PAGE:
It’s just past the lunch break inside the main assembly shop at Yarmouth Boat Works, and fibreglass dust is mingling in the air with the sound of classic rock blasting from a stereo.
These $1.2-million state-of-the-art vessels, with kitchens, sleeping quarters, flat-screen TVs and showers, are meant to venture far out into the ocean and carry thousands of pounds of lobster back to land. They’re a far cry from the second-hand, 11-metre boats most Mi’kmaq use.
Owner Steve Gee says while demand for new boats has slowed, finding skilled workers is hard, despite a good fibreglass technician getting $28 an hour, a decent wage in Yarmouth County.
“I need 23 workers, but three showed up today,” he said. “Our latest job posting had 300 applicants, and not one of them was in Canada.”
His biggest competition, he explains, is the fisheries itself. An inexperienced deckhand can earn up to $20,000 in a few weeks of work, Mr. Gee said. The other problem is the Canada Emergency Response Benefit (CERB) program, he said, which he feels discourages people from seeking employment.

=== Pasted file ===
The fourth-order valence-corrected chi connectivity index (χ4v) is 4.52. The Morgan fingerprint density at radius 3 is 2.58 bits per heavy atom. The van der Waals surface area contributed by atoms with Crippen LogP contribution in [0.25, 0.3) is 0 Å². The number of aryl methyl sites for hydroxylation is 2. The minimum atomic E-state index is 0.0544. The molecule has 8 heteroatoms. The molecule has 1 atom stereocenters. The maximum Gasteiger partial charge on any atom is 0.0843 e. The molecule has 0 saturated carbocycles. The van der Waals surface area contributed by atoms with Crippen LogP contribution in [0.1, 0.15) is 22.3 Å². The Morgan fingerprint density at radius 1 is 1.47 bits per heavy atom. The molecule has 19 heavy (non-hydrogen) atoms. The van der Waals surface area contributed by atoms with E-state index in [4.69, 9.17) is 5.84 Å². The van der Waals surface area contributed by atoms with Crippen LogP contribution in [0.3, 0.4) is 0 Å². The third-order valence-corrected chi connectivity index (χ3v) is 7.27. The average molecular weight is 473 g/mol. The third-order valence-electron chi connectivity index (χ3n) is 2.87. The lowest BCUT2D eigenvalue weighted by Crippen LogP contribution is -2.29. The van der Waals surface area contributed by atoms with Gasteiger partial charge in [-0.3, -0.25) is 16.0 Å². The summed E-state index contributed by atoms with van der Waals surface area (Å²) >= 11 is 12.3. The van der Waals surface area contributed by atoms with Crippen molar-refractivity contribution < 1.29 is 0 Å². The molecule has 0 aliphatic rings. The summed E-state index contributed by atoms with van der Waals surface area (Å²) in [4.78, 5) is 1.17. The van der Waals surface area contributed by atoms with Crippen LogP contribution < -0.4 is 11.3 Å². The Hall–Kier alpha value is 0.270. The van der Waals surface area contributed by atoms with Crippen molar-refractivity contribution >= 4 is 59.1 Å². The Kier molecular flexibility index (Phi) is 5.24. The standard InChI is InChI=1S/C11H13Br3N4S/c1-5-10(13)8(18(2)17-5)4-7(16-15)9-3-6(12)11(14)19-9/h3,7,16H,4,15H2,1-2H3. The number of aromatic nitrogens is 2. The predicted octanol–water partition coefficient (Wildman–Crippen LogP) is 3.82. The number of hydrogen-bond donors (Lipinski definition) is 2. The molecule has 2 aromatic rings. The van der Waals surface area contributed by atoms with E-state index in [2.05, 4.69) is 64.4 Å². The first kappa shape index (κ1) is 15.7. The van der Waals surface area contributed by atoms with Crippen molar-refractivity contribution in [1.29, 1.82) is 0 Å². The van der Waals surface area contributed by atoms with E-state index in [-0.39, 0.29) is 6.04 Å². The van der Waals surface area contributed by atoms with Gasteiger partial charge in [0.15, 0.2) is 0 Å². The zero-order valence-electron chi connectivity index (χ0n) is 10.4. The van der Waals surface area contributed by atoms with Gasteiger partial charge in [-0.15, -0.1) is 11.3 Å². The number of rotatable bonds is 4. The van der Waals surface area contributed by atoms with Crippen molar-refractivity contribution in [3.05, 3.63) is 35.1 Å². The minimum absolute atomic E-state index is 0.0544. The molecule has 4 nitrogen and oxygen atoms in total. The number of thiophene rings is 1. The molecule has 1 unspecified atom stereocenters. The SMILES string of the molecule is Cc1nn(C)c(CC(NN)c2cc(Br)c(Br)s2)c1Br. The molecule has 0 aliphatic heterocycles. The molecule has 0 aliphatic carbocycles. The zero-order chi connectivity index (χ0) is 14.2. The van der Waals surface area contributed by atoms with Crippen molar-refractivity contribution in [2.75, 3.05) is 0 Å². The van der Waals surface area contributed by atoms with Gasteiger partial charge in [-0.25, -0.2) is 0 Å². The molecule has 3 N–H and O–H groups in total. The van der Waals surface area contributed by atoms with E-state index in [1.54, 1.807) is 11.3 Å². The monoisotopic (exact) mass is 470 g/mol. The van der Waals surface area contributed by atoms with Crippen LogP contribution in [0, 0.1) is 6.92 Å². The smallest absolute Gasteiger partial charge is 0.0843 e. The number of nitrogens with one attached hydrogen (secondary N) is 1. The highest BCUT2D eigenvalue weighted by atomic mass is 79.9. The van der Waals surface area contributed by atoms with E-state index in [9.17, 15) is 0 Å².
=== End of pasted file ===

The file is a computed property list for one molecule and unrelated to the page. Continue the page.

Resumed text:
But while the labour shortage is a pressing concern, uncertainty in the fisheries is worse. Fishermen complain they were already contending with climate change and swings in prices before the growing Indigenous fishery forced them to question their future.
Ms. Beaton paid $350,000 for her lobster licence 20 years ago, and figures with loan interest it has cost her closer to $650,000. Like a lot of fishers, selling that coveted commercial licence is her retirement plan. But she fears the dispute is hurting its value.
“I think all of us are a little worried about how big this is going to grow, and whether or not we’re going to be displaced,” she said.